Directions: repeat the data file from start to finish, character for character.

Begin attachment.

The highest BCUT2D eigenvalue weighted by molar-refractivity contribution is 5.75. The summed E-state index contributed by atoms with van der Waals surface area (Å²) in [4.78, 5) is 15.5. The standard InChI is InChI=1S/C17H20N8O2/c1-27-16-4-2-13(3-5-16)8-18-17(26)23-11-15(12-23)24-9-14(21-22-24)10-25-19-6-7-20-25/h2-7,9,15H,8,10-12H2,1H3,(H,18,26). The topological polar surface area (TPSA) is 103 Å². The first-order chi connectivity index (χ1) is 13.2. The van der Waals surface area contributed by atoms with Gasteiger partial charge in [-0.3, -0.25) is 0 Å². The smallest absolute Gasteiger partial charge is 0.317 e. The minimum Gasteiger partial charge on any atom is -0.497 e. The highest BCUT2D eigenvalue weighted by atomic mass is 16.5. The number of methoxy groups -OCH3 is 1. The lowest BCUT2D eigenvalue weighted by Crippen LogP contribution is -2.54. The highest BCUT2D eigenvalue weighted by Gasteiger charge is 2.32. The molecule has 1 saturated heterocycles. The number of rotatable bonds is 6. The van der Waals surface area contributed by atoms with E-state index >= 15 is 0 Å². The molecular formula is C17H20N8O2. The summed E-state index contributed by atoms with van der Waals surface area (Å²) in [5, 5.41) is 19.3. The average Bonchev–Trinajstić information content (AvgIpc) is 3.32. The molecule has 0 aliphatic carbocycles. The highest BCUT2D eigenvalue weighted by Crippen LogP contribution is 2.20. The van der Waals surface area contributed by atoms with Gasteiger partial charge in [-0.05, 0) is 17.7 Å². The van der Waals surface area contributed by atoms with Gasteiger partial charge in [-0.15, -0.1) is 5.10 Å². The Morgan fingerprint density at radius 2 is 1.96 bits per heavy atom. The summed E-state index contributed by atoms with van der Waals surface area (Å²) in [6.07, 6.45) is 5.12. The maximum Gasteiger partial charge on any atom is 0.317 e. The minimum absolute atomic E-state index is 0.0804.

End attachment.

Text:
The highest BCUT2D eigenvalue weighted by molar-refractivity contribution is 5.75. The summed E-state index contributed by atoms with van der Waals surface area (Å²) in [4.78, 5) is 15.5. The standard InChI is InChI=1S/C17H20N8O2/c1-27-16-4-2-13(3-5-16)8-18-17(26)23-11-15(12-23)24-9-14(21-22-24)10-25-19-6-7-20-25/h2-7,9,15H,8,10-12H2,1H3,(H,18,26). The topological polar surface area (TPSA) is 103 Å². The first-order chi connectivity index (χ1) is 13.2. The van der Waals surface area contributed by atoms with Gasteiger partial charge in [-0.3, -0.25) is 0 Å². The smallest absolute Gasteiger partial charge is 0.317 e. The minimum Gasteiger partial charge on any atom is -0.497 e. The highest BCUT2D eigenvalue weighted by atomic mass is 16.5. The number of methoxy groups -OCH3 is 1. The lowest BCUT2D eigenvalue weighted by Crippen LogP contribution is -2.54. The highest BCUT2D eigenvalue weighted by Gasteiger charge is 2.32. The molecule has 1 saturated heterocycles. The number of rotatable bonds is 6. The van der Waals surface area contributed by atoms with E-state index >= 15 is 0 Å². The molecular formula is C17H20N8O2. The summed E-state index contributed by atoms with van der Waals surface area (Å²) in [5, 5.41) is 19.3. The average Bonchev–Trinajstić information content (AvgIpc) is 3.32. The molecule has 0 aliphatic carbocycles. The highest BCUT2D eigenvalue weighted by Crippen LogP contribution is 2.20. The van der Waals surface area contributed by atoms with Gasteiger partial charge in [-0.05, 0) is 17.7 Å². The van der Waals surface area contributed by atoms with Gasteiger partial charge in [-0.15, -0.1) is 5.10 Å². The Morgan fingerprint density at radius 2 is 1.96 bits per heavy atom. The summed E-state index contributed by atoms with van der Waals surface area (Å²) in [6.07, 6.45) is 5.12. The maximum Gasteiger partial charge on any atom is 0.317 e. The minimum absolute atomic E-state index is 0.0804.